‘Vacancy for the Post of Jesus Christ’ by B. Kojo Laing

In the summer of 1997, I resigned in a temper from my job as a sub-editing, proof-reading, writing, picture-editing, chain-smoking dogsbody at the London-based magazine Africa Business. I had learned a lot, but it was time to move on. I had a few hundred quid in my bank account when I walked into Black Star travel agency and asked for the cheapest return flight to West Africa. I was offered Lagos, Burkina Faso or Accra. I chose Accra and spent the next twelve months based there, travelling up and down Lake Volta, taking tro-tros into Burkina Faso and further north to Niger’s capital, Niamey. I wrote for all sorts of magazines, I did an appalling interview with Nadine Gordimer, I met Bernardine Evaristo for the first time, and I fell in love with one of Robert Mugabe’s nephews. I also started reading Ghanaian writers like Ama Ata Aidoo, Ayi Kwei Armah and B. Kojo Laing. The B is for Bernard. It is also for Brilliant.

I am reluctant to provide a summary of ‘Vacancy for the Post of Jesus Christ’. I will, however, give you the first few sentences:

When the small quick lorry was being lowered from the skies, it was discovered that it had golden wood, and many seedless guavas for the hungry. As the lorry descended the many layers of cool air, the rich got ready to buy it, and the poor to resent it. The wise among the crowd below opened their mouths in wonder, and closed them only to eat. They ate looking up while the sceptical looked down. And so the lorry had chosen to come down to this town that shamed the city with its cleanliness. The wheels were already revolving and, when they shone, most of them claimed they were the mirrors of God. The lorry was quick but the descent was slow. So many wanted to touch it.
Laing has been described as an Afrofuturist, and his work as African magical realism. I’m not entirely sure what either of those terms means and instinctively I dislike them. What I do know is that Laing writes with a freedom that resists categorisation. If I was pushed, I’d probably say he writes jazz – say Sun Ra meets Thelonius Monk meets Manu Dibango. He lets loose his imagination and his knowledge and trusts his instinct to produce stories. He writes tight sentences that can veer in the most unexpected direction. He is political, he is poetic, he is funny and he is fearless. As of last year, he is also dead. It is curious that, in his lifetime, he did not gain more critical attention. I think he’s one of the best.
From The Heinemann Book of Contemporary African Short Stories edited by Chinua Achebe and C.L. Innes, Heinemann Africa Writers Series, 1992. Also included in The Big Book of Science Fiction edited by Jeff VanderMeer and Ann VanderMeer, Vintage, 2016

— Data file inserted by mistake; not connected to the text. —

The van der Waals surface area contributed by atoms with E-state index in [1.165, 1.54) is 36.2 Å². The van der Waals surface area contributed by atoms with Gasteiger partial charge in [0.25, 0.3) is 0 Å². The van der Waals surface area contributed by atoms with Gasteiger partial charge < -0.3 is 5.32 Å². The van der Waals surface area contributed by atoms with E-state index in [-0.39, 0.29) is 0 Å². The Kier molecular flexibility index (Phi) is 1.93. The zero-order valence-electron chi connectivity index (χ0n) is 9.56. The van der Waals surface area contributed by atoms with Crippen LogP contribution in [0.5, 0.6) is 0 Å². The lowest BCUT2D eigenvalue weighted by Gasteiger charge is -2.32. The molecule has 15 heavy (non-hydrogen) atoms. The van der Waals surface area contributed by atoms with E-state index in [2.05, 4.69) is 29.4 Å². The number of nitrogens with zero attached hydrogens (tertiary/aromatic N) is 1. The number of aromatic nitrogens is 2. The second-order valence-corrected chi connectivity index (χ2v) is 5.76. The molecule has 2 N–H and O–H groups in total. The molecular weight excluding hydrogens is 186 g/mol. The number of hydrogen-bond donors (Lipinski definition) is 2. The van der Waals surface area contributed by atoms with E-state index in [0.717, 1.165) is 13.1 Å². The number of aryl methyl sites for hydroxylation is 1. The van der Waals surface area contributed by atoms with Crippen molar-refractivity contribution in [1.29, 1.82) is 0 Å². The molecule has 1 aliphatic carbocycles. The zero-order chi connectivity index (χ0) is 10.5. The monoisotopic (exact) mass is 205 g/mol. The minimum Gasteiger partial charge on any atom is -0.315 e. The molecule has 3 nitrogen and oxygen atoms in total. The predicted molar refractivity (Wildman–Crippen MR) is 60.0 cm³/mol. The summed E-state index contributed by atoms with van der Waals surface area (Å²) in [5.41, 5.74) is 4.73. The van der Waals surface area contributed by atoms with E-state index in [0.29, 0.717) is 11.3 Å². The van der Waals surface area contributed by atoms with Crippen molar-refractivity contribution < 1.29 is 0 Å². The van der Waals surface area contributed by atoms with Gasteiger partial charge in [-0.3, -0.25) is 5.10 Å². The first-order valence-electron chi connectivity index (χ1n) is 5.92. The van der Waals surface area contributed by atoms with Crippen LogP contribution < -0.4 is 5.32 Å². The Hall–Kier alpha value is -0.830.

‘Don’t Pay Bad for Bad’ by Amos Tutuola

I’m ashamed that I only came to the Nigerian author Amos Tutuola a decade ago. My friend Eleanor Crook, a sculptor and ferocious reader, was surprised that I had never read or even heard of his 1946 novel, The Palm-Wine Drinkard. It was acquired by T.S. Eliot and published by Faber in 1952. The following year Gallimard published the French translation by Oulipo co-founder Raymond Queneau. When I read it in English, I felt tremendously satisfied. I also found myself feeling frustrated that his work wasn’t better known beyond Nigeria’s borders. And just as Picasso took so much inspiration from artists across the African continent, I wondered how many European writers had failed to acknowledge Tutuola’s influence.

‘Don’t Pay Bad for Bad’ is – like nearly all of his short stories – a very tight number, covering a lot of time in a little space. The first three paragraphs span the harmonious childhood friendship of two girls, Dola and Babi, through to their marriage to two brothers. As their lives progress, so their relationship is tested. What happens in the second half of the story is so unexpected it makes me gasp every time I read it. I confess to feeling an evil pleasure at this point and a desire for the most gruesome ending. I won’t tell you what happens, but I will say that Tutuola’s stories push me right out of my comfort zone. I’m not even sure I like them. Yet, whenever I read one, days later I am still questioning my attitudes to life and death, to right and wrong, to peace and violence. Equally, I am aware that his characters stay with me, chatting away inside my head, for days on end. The delayed effect comes, I think, from Tutuola’s spare and acute prose and his understated approach to narrative.

From The Village Witch Doctor and Other Stories, Faber & Faber, 2014. Originally published by Faber in 1990

‘I Did It’ by M John Harrison